Remembering women's history by L lines
Inspired by a similar New York City map, retired Lutheran minister Janet Volk spent much of last year creating a hypothetical Chicago transit map called "The Women's L Project."
- The map replaces current station names with those of women who worked and lived near the stops.
Why it matters: International Women's Day offers a great time to reflect on Chicago women's history using the map as a fresh guide.
How it works: Volk tells Axios that she partnered with designer Jessika Savage to research and highlight Chicago women who worked in "justice, social work, business, education, medicine, the arts, literature, politics, and science … with little, if any, recognition."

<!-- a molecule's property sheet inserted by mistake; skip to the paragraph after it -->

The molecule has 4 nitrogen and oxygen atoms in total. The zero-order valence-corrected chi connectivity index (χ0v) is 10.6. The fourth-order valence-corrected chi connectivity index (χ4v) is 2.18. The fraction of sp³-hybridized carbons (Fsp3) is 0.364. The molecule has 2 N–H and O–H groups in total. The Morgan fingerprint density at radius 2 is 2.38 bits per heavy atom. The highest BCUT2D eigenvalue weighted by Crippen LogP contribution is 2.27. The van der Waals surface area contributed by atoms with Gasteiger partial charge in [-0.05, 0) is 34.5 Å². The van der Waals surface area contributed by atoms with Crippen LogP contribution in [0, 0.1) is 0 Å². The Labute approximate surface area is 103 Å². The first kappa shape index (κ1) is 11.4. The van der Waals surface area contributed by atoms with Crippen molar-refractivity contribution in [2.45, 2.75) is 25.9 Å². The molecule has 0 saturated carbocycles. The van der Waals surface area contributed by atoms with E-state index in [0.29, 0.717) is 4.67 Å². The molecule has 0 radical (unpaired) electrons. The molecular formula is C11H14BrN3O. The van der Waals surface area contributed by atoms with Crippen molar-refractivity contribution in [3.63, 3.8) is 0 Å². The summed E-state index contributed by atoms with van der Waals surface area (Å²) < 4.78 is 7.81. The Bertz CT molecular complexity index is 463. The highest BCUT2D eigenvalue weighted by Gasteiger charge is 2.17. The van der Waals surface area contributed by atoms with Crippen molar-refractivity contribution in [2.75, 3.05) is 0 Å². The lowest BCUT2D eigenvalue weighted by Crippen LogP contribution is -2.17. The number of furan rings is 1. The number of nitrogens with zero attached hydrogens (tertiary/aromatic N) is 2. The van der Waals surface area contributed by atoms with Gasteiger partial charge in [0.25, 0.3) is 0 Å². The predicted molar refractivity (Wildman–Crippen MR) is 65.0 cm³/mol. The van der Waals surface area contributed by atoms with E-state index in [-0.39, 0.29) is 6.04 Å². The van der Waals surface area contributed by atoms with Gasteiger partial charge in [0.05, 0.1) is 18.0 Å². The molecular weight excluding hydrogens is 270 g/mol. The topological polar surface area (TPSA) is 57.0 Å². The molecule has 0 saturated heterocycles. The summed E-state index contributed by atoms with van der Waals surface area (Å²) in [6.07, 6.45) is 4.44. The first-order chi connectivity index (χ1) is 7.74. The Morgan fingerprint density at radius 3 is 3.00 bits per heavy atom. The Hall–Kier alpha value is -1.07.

- The project includes women like Hazel Johnson, Peggy Terry, and Angie Navedo Rizzo.
The surprise: "Women who became 'inadvertent activists,' … because of where they lived, the jobs they had, their race, etc., they courageously led and organized for the good of the people in their communities," said Volk.
Her hope: "People will be intrigued by the map and visit the project website, where they can not only learn about each woman, but find out ways to connect with the women's causes."
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